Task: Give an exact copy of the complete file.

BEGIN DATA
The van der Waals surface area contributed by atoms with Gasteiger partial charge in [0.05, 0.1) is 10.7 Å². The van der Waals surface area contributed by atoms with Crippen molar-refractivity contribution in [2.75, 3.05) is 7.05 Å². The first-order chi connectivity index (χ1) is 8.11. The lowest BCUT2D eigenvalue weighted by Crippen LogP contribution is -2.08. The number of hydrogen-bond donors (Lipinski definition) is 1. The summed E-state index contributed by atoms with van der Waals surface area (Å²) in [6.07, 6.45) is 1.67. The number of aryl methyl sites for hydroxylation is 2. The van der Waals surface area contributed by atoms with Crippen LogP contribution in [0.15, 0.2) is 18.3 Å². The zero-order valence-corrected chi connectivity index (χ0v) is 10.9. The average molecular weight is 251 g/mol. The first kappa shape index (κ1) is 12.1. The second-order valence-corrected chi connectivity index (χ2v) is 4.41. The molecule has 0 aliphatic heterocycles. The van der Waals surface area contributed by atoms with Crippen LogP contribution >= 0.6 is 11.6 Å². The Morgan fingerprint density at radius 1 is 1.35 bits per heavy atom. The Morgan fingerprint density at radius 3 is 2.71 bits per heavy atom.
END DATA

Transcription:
The van der Waals surface area contributed by atoms with Gasteiger partial charge in [0.05, 0.1) is 10.7 Å². The van der Waals surface area contributed by atoms with Crippen molar-refractivity contribution in [2.75, 3.05) is 7.05 Å². The first-order chi connectivity index (χ1) is 8.11. The lowest BCUT2D eigenvalue weighted by Crippen LogP contribution is -2.08. The number of hydrogen-bond donors (Lipinski definition) is 1. The summed E-state index contributed by atoms with van der Waals surface area (Å²) in [6.07, 6.45) is 1.67. The number of aryl methyl sites for hydroxylation is 2. The van der Waals surface area contributed by atoms with Crippen LogP contribution in [0.15, 0.2) is 18.3 Å². The zero-order valence-corrected chi connectivity index (χ0v) is 10.9. The average molecular weight is 251 g/mol. The first kappa shape index (κ1) is 12.1. The second-order valence-corrected chi connectivity index (χ2v) is 4.41. The molecule has 0 aliphatic heterocycles. The van der Waals surface area contributed by atoms with Crippen LogP contribution >= 0.6 is 11.6 Å². The Morgan fingerprint density at radius 1 is 1.35 bits per heavy atom. The Morgan fingerprint density at radius 3 is 2.71 bits per heavy atom.